Pearl told the reporter: “If it hadn’t been for Mum I wouldn’t have made the ball. She made my dress, bubble nylon over taffeta.” Then Ruby Langford took charge of the interview: “My husband is a labourer. We weren’t well off. Pearl left Leichhardt Junior Girls High in second year because she felt she wanted to help me by working. Two of the younger boys do paper runs after school. I did Pearl’s hair because we couldn’t afford to go the hairdresser. I borrowed the long white gloves and the stole for her. We got it together bit by bit. It wasn’t easy but where there is a will there’s a way.”
Pearl piped up: “Last week was so exciting, with Mum finishing my dress and then on the night she did my hair, my sister Dianne and another friend were there too. What a night! Mum’s been showing The Sun-Herald clipping everywhere she goes.”
In her own memoir, Ruby Langford Ginibi revealed that she later framed the photo of Pearl and John Gorton and hung it on the wall of their lounge room between two boomerangs.
But the celebrations in Newtown were in sharp contrast to the storm against John Gorton in the Liberal Party. Opponents of Gorton’s prime ministership coalesced in a frenzy, appalled by reports that their leader had danced in public with an “abo”, also known by such derogatory terms as “gin” and “lubra”. Their response was pure racism, a central feature of white Australia’s political life since the arrival of the First Fleet in 1788. It emerged in brief moments of moral horror and then it was drowned out by official excuse-makers who chorused: “This is not a racist country. Never. As Australians, we abhor racism. We will never tolerate racism.” And so on … the humbug was, and remains, nauseating.
Before John Gorton’s dance with Pearl Anderson at Sydney Town Hall in 1968, no Australian Prime Minister – Labor, National or conservative – had ever been on the dance floor with an Aboriginal woman. The new prime minister was throwing caution to the wind and making a clear public statement about how he saw the future of the Liberal Party and Australia. He had grown up in rural Victoria attending school and playing sport with Aboriginal classmates. As an anti-racist and long-standing opponent of the White Australia policy, he was determined to break the Liberal Party from its endemic racism. It suited his mission to modernise Robert Menzies’ pompous and turgid conservative party.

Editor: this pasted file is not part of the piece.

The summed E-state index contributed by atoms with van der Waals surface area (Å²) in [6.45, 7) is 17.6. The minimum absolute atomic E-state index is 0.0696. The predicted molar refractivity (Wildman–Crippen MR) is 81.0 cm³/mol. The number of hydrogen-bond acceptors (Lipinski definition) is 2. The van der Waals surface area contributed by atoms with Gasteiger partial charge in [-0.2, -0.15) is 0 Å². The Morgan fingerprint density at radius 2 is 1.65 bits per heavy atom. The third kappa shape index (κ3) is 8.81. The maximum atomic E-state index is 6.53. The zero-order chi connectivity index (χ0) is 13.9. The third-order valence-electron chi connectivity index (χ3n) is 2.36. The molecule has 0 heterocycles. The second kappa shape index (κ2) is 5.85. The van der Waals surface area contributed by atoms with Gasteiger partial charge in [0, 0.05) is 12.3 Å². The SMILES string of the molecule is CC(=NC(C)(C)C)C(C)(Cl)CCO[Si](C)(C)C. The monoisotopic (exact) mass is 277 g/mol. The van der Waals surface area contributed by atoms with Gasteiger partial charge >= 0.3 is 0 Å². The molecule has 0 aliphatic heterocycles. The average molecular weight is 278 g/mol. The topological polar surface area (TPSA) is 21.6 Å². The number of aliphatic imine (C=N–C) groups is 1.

In choosing his first Cabinet Gorton created a dual role for W.C. Wentworth, MP for Mackellar, making him Minister for Social Services and Minister in Charge of Aboriginal Affairs. Wentworth was a vocal and long-standing supporter of Aboriginal rights and his arrival in the portfolio was widely applauded. He was a descendant of the early settler family headed by D’Arcy Wentworth, who arrived on the Second Fleet in 1790 and became the convict settlement’s assistant surgeon. An incurable eccentric, D’Arcy Wentworth once held up carriages on London’s Hampstead Heath with a pistol.
His eldest son, William Charles Wentworth, the great-grandfather of Gorton’s Minister, was a different character altogether, though no less eccentric. During his impulsive lifetime, Wentworth championed many different and contradictory causes including the emancipation of convicts and the colony’s independence. He edited the colony’s first privately owned newspaper, The Australian, launched in 1824; explored the plains west of the Great Dividing Range with Gregory Blaxland and William Lawson; used his connections to obtain vast tracts of land; and served on the colony’s selectively chosen Legislative Council. Bizarrely, he suggested peerages for big landowners but backed off when it was publicly ridiculed as the attempted creation of a “bunyip aristocracy”.